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Friday, February 19, 2016

World-Building and the Infodump

Now that I have freed myself from some stressful obligations (for now, anyways), I find myself turning my attention back to the creative endeavors that usually make me happy. In this instance, writing fiction. It’s slow-going getting back into it. And most days I can’t muster the energy to actually write anything (life has given me other, newer stressors that I need to deal with), so I am thinking about some of the WIPs I have just sitting out there.

One in particular is a S&S tale with my “Clonan” character. The story sits at about 18k words, if I recall, and is pretty much done. I just need to figure out how to actually end it satisfactorily, and tie up any loose ends. However, some conversations with established writers have me thinking about the whole thing in a different light.

I tend to write shorter fiction. I’ve never been sure why, but I find myself often so daunted by the prospect of an actual novel –length work, that I stick to the shorter stuff. And I recently figured out one reason why that may be.

When I write my stories, the amount and nature of the information presented is usually dictated by the main character. I present the world through his/her eyes, and confine myself to relating only what they know, and even in that it’s usually only what they know in the context of what is happening at the moment. I tend to avoid the “infodump” about the world outside of them, and I think that may be a mistake.

But how do I correct that? I have often railed against the “doorstopper” novels of GRRM and others for being fluffed with so much tediously-detailed, and ultimately superfluous information, that I instinctively avoid that in my own writing. And I think that could be a mistake. I think maybe I should be adding some of those details, though certainly not the extent of Martin or Tom Clancy.

The question is, how do I do it without jarring the reader out of the story? This is something I need to experiment with, and maybe look for some guidance from others on. So, if you have any advice, let me know.


3 comments:

Shane O. Burns said...

I am not a writer but I have often dreamed of being one. The first thing that came to mind is to give the main character a companion. Maybe not at the beginning but at some point. That companion could describe what they see or give their point of view which would allow to expand in more or other detail.

The other thought is to have someone else tell the story based on what they saw or passed down like legend.

Another thought is to give the main character alter ego that describes what they see or another persona that takes over and describes or explains more of what's going on.

If your story takes place in the woods then go out into nature while writing to get inspiration. Take what you see, hear and smell and incorporate it into the story. Change it and adapt it to what is going on in your world. Go to a pub or bar and watch and observe people and adapt what you see to your world.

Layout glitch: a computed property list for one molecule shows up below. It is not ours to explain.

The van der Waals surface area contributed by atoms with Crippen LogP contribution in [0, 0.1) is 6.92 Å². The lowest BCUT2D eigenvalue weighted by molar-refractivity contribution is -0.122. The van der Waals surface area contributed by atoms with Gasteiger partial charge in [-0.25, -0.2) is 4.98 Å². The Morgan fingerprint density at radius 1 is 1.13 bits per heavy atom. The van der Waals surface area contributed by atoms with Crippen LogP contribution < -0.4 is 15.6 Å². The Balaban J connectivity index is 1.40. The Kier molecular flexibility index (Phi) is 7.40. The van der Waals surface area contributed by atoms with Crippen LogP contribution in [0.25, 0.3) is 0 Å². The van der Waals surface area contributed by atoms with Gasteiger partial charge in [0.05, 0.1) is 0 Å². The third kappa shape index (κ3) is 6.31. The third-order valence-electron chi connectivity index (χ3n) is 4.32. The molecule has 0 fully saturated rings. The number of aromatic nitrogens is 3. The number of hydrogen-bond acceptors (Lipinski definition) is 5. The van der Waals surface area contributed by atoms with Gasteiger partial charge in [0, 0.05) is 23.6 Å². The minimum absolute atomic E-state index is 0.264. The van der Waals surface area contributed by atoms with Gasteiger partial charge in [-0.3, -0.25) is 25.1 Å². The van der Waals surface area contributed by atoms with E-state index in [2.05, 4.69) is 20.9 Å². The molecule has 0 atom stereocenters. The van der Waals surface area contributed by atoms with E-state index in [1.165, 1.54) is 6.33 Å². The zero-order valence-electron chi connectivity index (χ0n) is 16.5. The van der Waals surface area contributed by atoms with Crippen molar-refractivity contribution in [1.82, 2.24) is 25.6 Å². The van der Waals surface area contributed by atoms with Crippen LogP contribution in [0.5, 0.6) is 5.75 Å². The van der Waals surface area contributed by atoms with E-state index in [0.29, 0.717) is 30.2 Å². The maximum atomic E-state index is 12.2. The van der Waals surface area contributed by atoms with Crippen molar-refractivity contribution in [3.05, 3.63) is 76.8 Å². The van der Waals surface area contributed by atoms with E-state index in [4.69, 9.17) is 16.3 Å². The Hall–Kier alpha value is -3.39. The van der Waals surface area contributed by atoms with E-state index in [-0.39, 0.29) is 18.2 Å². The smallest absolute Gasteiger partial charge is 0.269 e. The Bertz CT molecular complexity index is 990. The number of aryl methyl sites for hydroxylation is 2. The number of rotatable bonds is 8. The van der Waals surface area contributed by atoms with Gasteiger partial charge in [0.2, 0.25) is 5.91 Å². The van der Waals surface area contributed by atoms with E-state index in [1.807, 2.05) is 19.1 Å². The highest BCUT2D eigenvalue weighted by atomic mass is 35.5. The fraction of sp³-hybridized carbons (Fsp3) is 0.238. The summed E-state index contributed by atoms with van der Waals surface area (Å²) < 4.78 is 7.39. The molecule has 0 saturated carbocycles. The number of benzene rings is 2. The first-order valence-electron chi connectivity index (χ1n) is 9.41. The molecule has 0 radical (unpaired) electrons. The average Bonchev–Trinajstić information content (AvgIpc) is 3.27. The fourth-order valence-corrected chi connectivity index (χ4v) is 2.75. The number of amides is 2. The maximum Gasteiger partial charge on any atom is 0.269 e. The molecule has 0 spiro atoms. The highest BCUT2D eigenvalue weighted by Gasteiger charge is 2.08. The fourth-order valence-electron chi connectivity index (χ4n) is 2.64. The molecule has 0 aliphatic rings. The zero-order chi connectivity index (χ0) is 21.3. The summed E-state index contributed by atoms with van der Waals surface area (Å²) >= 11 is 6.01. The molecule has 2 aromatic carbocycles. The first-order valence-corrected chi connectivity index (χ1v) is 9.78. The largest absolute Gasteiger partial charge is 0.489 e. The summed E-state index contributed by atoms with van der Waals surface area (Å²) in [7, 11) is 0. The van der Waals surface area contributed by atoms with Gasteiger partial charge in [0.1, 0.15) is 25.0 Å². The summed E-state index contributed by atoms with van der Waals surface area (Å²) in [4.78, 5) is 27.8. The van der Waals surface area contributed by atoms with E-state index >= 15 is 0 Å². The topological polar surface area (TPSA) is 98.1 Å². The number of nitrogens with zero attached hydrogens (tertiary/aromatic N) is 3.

Volunteer to read to children and ask them questions about the story to get inspiration from them.

Co-write, let someone else add the fluff.

Just some thoughts, I'm no writer but I hope it helps. - Shane

Shane O. Burns said...

I am not a writer but I have often dreamed of being one. The first thing that came to mind is to give the main character a companion. Maybe not at the beginning but at some point. That companion could describe what they see or give their point of view which would allow to expand in more or other detail.

The other thought is to have someone else tell the story based on what they saw or passed down like legend.

Another thought is to give the main character alter ego that describes what they see or another persona that takes over and describes or explains more of what's going on.

If your story takes place in the woods then go out into nature while writing to get inspiration. Take what you see, hear and smell and incorporate it into the story. Change it and adapt it to what is going on in your world. Go to a pub or bar and watch and observe people and adapt what you see to your world.

Volunteer to read to children and ask them questions about the story to get inspiration from them.

Co-write, let someone else add the fluff.

Just some thoughts, I'm no writer but I hope it helps. - Shane

Charles Gramlich said...

Some things you can potentially do. For one, those really big novels have multiple characters or groups of characters, and each may see the world in a different way. As you develop the different characters you naturally develop them within the world they live in, so that expands your world building.

Two, I think info dumps are OK as long as they are kept to short manageable lengths, 2 to 3 lines at a time, intermixed with dialogue, action etc. I think in both SF and fantasy you really have to do this to get everything in.

Three, potentially, you can have an appendix at the end of a book which has more details and readers who are interested can look this kind of thing up as they go to enrich their experience. Readers who don't care about that stuff don't have to be troubled by it.

Four, one way I got around it in the Talera books is by having the main character being an outsider to the world who had to have many things explained to him and asked many questions.